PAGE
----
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A Nice Sunday Dinner

29 Jan

It’s another nice day here in New York. So far I am loving this mild winter with warmer temperatures and no snow. I don’t get around too well in the snow and cold anymore, so this makes things a lot better for me as far as doing things outside and getting to go places. Since today is Sunday, we are relaxing at home, reading and listening to music, and it’s a great day to cook a nice family meal. While this meal is probably better in the summertime when you can grill outside, it’s still a good one and one of my favorites. Today we are making Pan Seared Steaks with a Red Wine Pan Sauce, Sautéed Mushrooms, Mashed Potatoes, Shrimp Scampi and Asparagus. It seems like a lot, but it really isn’t. You’ll probably spend more time peeling potatoes and shrimp than you will actually cooking, so if you can do some prep work ahead of time, your evening will go smoothly.

Pan-Seared Steaks with Red Wine Pan Sauce

Steaks

4 boneless beef steaks, 1 to 1 1/4 inches thick, trimmed (I am using boneless ribeyes, but you could easily use any type of boneless steak for this one, Check and see what’s on sale)

Salt and pepper

1 tablespoon vegetable oil

Red Wine Sauce

1 tablespoon vegetable oil

1 shallot, minced

3/4 cup chicken broth (use your own or store-bought)

1/2 cup dry red wine

2 teaspoons brown sugar

3 tablespoons butter, cut into 3 pieces and chilled (it does make a difference if it’s chilled)

1 teaspoon minced fresh thyme, or 1/4 teaspoon dried

Salt and pepper

For the steaks: pat the steaks dry with paper towels, then season with salt and pepper. Heat the oil in a large skillet over medium-high heat until just smoking. Brown the steaks on the first side, about 4 minutes. Flip the steaks over and continue to cook until the desired doneness (I prefer medium), another 4 to 6 minutes. Transfer the steaks to a clean plate, tent with foil, and let them rest for 5 minutes.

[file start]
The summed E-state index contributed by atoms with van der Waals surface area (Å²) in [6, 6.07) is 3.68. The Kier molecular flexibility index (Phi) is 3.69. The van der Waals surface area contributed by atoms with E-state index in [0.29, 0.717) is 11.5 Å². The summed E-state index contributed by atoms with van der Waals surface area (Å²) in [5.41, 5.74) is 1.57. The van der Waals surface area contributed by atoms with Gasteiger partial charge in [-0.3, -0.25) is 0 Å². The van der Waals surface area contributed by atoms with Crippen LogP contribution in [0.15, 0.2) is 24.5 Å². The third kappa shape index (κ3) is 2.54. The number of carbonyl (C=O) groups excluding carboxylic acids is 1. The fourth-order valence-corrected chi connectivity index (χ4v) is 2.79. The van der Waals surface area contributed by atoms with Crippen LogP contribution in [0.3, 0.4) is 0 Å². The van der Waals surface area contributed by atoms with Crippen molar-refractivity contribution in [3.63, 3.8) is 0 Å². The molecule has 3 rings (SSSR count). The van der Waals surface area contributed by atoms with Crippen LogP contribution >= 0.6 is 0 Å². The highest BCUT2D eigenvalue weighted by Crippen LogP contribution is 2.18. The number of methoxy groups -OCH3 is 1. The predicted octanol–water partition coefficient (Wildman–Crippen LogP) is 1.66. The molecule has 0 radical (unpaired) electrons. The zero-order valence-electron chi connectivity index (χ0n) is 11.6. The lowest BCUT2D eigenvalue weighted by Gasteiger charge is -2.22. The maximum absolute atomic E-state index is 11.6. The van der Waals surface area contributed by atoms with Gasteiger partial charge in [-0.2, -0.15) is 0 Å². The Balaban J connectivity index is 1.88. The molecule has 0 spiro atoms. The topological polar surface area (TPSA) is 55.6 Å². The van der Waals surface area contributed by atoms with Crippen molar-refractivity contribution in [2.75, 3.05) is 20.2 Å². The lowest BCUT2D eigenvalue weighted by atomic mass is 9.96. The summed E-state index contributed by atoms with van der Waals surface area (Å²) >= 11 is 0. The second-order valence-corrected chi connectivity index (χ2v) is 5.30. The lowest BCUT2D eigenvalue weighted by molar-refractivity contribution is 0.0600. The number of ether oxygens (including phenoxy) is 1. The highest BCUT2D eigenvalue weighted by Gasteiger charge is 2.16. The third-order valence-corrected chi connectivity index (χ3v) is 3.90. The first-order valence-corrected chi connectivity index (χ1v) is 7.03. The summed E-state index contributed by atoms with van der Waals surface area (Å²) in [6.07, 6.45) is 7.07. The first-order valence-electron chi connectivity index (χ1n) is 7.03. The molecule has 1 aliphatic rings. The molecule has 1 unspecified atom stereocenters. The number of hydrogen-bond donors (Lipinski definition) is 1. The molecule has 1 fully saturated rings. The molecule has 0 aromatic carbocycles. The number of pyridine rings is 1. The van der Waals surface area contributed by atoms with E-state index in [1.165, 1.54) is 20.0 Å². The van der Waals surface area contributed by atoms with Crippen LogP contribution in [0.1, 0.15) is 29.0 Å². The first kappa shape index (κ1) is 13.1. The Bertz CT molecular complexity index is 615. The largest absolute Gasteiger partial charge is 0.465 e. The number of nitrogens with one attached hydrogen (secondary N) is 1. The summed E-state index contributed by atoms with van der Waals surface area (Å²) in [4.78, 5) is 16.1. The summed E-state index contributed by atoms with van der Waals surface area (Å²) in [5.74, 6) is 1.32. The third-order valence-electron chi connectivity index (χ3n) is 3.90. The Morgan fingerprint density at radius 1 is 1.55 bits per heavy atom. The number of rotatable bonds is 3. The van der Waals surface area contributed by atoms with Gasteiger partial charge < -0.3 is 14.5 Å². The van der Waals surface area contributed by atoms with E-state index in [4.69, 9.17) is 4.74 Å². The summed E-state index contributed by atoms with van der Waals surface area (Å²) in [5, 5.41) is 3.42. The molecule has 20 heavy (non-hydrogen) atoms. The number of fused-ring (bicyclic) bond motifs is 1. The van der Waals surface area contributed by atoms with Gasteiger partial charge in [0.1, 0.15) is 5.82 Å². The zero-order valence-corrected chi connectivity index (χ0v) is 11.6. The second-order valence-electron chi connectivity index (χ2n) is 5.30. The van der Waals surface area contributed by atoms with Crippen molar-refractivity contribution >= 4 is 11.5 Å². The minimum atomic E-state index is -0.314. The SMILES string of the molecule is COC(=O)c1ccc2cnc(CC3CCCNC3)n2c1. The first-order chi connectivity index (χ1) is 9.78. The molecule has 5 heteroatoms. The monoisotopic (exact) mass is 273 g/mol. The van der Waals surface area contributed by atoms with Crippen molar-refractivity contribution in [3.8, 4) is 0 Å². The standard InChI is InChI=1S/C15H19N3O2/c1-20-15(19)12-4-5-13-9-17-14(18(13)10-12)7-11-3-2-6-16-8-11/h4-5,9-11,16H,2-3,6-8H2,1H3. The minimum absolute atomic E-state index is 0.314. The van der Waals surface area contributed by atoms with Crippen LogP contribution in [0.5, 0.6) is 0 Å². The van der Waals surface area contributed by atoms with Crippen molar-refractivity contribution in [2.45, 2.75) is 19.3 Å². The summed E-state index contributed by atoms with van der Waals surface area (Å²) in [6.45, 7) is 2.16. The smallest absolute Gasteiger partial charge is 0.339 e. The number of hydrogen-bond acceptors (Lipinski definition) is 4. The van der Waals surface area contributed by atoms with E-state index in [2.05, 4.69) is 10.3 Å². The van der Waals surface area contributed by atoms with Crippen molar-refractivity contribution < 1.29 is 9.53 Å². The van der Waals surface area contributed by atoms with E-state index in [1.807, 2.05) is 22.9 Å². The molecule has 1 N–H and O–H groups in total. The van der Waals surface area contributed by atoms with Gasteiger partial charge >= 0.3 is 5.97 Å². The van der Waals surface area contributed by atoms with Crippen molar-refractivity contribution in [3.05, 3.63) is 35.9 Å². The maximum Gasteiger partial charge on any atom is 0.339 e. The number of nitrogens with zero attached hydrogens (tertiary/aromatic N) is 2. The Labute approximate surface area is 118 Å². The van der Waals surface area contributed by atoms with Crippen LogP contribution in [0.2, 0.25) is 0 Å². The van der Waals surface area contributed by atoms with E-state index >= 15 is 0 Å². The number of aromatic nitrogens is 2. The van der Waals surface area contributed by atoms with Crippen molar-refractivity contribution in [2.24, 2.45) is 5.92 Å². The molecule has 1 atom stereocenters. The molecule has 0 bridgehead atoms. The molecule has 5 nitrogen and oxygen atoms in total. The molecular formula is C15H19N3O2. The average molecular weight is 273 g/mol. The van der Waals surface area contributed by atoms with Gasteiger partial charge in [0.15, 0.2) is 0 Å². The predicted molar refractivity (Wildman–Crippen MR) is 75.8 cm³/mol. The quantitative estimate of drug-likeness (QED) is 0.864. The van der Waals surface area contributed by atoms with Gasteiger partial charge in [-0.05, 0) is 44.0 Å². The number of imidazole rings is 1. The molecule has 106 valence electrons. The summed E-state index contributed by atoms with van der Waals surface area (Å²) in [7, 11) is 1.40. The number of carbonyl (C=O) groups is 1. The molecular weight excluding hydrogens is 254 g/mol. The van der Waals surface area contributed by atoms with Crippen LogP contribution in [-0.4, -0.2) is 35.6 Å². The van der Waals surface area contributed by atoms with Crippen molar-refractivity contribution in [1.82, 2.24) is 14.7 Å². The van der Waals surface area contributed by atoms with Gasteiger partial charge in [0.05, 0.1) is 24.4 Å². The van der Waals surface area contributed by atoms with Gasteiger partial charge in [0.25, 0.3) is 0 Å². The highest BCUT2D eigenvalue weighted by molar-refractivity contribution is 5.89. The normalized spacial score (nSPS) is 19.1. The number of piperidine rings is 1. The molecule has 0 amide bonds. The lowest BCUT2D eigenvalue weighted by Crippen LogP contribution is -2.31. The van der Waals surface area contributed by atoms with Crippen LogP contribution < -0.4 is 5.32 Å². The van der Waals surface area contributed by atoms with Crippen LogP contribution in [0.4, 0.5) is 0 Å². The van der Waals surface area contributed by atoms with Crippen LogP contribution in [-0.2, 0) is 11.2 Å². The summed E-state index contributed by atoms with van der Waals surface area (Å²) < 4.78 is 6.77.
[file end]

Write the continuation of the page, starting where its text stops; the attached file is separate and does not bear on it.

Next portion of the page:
For the sauce, add oil to the skillet and return to medium-high heat until shimmering. Add the shallot and cook until softened, about 2 minutes. Stir in the broth, wine and brown sugar,  scraping up any browned bits, and simmer until thickened, about 5 minutes. Stir in any accumulated meat juice. Turn the heat to low and whisk in the butter, one piece at a time. Off the heat, stir in the thyme and season with salt and pepper to taste. Spoon the sauce over the steaks before serving.

It’s a very easy recipe to use. A couple of notes about cooking the steak. If you’re using larger steak and have more than one, cook only one at a time. Crowding them into the pan won’t sear them, it will only boil them and you won’t get a nice crust on them. Make sure you get your pan REALLY hot before putting the steaks in. If the oil smokes when it’s in the pan, it’s hot enough. Also, make sure you pat the steaks dry before you put them in the pan. If the steaks have been sitting in their own liquid before they are cooked, their exterior won’t brown nicely; they are just going to steam. Finally, use a conventional surface skillet for this one to make sure you get the nice browned bits for the sauce.

Now that the steaks are done, let’s move on to the shrimp. I love shrimp, made just about any way, and scampi is one of my favorites. This is great as a meal on its own served over white rice, but today we are using it as an accompaniment to the steaks.

Shrimp Scampi

1 pound large shrimp, peeled and deveined

Salt and pepper

1/8 teaspoon sugar

1 tablespoon olive oil

2 tablespoons butter

2 garlic cloves, minced

1 tablespoon fresh lemon juice

1 tablespoon fresh minced parsley

1/2 tablespoon dry white wine or vermouth

Pinch of cayenne pepper

Pat the shrimp dry with paper towels, then season with 1/4 teaspoon salt, 1/8 teaspoon pepper and the sugar. Heat the olive oil in a nonstick skillet over high heat until smoking. Add half the shrimp to the pan in a single layer. Cook until the shrimp are curled and pink on both sides, about 2 minutes. Transfer the shrimp to a bowl and cover with foil. Repeat with the remaining shrimp.